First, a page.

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Alton Towers Discussion Thread


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Oh oops haha well I hope that it isn't human error then. I'm sure it will be a while for them to sort this out.

 

If it is human error, an accident like this is understandable. A technician could have very well pulled his key out of the panel without realizing the ride was still in maintenance mode.

 

However, hopefully the ride was not in auto mode. Then this would have been a computer error, and these are very unpredictable when they happen. The investigation could go on for a year without finding out any new info. However, if all safety systems were working properly, the system would have counted the number of trains, and not dispatched if one was missing. This is unless an operator or technician switched the "number of trains" dial while in maintenance mode. Then, the missing train would have went un-sensed and the system would have worked as normal.

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I guess that's why I was hoping it wasn't human error. If it was done by the operator I'm sure they would be faced with something and I'm sure they would be fired for sure. Human error would be the simple fix though. Sorry I'm not the most mechaninical person so knowing the systems in a coaster is not my strength. I just hate seeing people getting trashed for something like causing a roller coaster accident. I just want this whole thing sorted out. It sucks that this situation happened human error or not.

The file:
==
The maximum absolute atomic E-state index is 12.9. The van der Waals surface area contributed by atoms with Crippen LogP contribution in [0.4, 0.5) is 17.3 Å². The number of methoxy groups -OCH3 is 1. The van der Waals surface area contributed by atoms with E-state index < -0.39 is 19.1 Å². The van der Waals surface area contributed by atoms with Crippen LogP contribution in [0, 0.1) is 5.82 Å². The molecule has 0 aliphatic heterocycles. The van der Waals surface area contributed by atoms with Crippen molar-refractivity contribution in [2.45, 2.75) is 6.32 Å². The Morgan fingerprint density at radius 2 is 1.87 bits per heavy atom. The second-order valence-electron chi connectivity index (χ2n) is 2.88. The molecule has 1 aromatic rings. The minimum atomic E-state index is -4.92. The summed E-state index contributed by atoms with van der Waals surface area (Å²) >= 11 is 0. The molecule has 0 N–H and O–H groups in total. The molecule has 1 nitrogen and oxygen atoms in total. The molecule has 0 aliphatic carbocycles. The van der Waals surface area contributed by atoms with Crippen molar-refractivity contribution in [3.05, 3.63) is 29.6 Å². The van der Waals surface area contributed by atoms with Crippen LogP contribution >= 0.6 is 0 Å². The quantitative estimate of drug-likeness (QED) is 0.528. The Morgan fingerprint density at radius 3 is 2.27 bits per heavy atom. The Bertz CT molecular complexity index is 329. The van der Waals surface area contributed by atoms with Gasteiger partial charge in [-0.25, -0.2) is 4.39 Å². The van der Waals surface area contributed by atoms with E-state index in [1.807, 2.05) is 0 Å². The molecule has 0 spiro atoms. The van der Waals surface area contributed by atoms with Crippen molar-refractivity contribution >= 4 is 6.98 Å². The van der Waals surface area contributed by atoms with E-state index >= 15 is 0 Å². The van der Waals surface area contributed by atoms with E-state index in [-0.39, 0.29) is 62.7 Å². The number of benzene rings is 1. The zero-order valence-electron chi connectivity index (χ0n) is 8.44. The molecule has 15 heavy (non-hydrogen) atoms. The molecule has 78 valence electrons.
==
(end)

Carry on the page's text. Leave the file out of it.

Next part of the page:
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Assuming human error was the cause, could the ride operator/engineer face legal charges?

Nope, Deep Pockets Doctrine. The lawsuit will go to Merlin. Nobody's gonna get any money out of a seasonal theme park employee.

Well that's kind of good for the operator but also sucky for Merlin. What would happen if it were a mechanical error? Would gerstlauer face charges?

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Assuming human error was the cause, could the ride operator/engineer face legal charges?

Nope, Deep Pockets Doctrine. The lawsuit will go to Merlin. Nobody's gonna get any money out of a seasonal theme park employee.

 

The engineers are not seasonal employees they are all permanent members of staff. Also Merlin will not be the ones taken to court if thats what action is decided to be taken "Alton Towers Resort Operations Limited" will be the ones held accountable not Merlin.

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Assuming human error was the cause, could the ride operator/engineer face legal charges?

Nope, Deep Pockets Doctrine. The lawsuit will go to Merlin. Nobody's gonna get any money out of a seasonal theme park employee.